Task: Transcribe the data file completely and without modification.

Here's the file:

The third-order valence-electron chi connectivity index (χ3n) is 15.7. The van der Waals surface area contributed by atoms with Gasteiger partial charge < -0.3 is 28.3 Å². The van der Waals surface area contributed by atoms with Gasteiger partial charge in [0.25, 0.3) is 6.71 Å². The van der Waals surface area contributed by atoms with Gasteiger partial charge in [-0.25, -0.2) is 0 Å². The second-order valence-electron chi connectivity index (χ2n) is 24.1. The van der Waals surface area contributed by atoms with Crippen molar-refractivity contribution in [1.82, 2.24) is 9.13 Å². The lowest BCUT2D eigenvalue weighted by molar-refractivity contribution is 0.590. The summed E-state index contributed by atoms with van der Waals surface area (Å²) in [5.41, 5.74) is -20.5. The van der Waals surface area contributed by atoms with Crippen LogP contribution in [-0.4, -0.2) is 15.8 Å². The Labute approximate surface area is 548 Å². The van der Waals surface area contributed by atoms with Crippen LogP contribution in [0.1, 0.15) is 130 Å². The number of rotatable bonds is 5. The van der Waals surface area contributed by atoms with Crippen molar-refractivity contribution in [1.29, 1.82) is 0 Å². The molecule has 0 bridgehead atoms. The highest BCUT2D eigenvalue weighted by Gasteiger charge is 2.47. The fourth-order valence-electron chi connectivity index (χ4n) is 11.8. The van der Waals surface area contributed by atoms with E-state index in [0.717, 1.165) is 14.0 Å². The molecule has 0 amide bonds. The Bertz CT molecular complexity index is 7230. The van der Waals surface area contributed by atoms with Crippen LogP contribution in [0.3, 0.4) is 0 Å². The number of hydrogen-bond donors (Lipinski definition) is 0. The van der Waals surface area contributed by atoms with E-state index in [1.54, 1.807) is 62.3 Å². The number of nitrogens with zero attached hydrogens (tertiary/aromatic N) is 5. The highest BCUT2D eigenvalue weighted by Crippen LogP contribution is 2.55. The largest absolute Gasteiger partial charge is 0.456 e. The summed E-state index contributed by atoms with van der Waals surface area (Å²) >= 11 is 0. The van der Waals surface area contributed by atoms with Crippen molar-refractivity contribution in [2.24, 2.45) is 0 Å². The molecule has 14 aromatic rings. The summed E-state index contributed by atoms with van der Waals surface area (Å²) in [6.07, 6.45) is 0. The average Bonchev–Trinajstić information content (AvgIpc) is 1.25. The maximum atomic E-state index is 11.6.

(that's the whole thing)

The third-order valence-electron chi connectivity index (χ3n) is 15.7. The van der Waals surface area contributed by atoms with Gasteiger partial charge < -0.3 is 28.3 Å². The van der Waals surface area contributed by atoms with Gasteiger partial charge in [0.25, 0.3) is 6.71 Å². The van der Waals surface area contributed by atoms with Gasteiger partial charge in [-0.25, -0.2) is 0 Å². The second-order valence-electron chi connectivity index (χ2n) is 24.1. The van der Waals surface area contributed by atoms with Crippen molar-refractivity contribution in [1.82, 2.24) is 9.13 Å². The lowest BCUT2D eigenvalue weighted by molar-refractivity contribution is 0.590. The summed E-state index contributed by atoms with van der Waals surface area (Å²) in [5.41, 5.74) is -20.5. The van der Waals surface area contributed by atoms with Crippen LogP contribution in [-0.4, -0.2) is 15.8 Å². The Labute approximate surface area is 548 Å². The van der Waals surface area contributed by atoms with Crippen LogP contribution in [0.1, 0.15) is 130 Å². The number of rotatable bonds is 5. The van der Waals surface area contributed by atoms with Crippen molar-refractivity contribution in [1.29, 1.82) is 0 Å². The molecule has 0 bridgehead atoms. The highest BCUT2D eigenvalue weighted by Gasteiger charge is 2.47. The fourth-order valence-electron chi connectivity index (χ4n) is 11.8. The van der Waals surface area contributed by atoms with E-state index in [0.717, 1.165) is 14.0 Å². The molecule has 0 amide bonds. The Bertz CT molecular complexity index is 7230. The van der Waals surface area contributed by atoms with Crippen LogP contribution in [0.3, 0.4) is 0 Å². The number of hydrogen-bond donors (Lipinski definition) is 0. The van der Waals surface area contributed by atoms with E-state index in [1.54, 1.807) is 62.3 Å². The number of nitrogens with zero attached hydrogens (tertiary/aromatic N) is 5. The highest BCUT2D eigenvalue weighted by Crippen LogP contribution is 2.55. The largest absolute Gasteiger partial charge is 0.456 e. The summed E-state index contributed by atoms with van der Waals surface area (Å²) >= 11 is 0. The van der Waals surface area contributed by atoms with Crippen molar-refractivity contribution in [2.24, 2.45) is 0 Å². The molecule has 14 aromatic rings. The summed E-state index contributed by atoms with van der Waals surface area (Å²) in [6.07, 6.45) is 0. The average Bonchev–Trinajstić information content (AvgIpc) is 1.25. The maximum atomic E-state index is 11.6.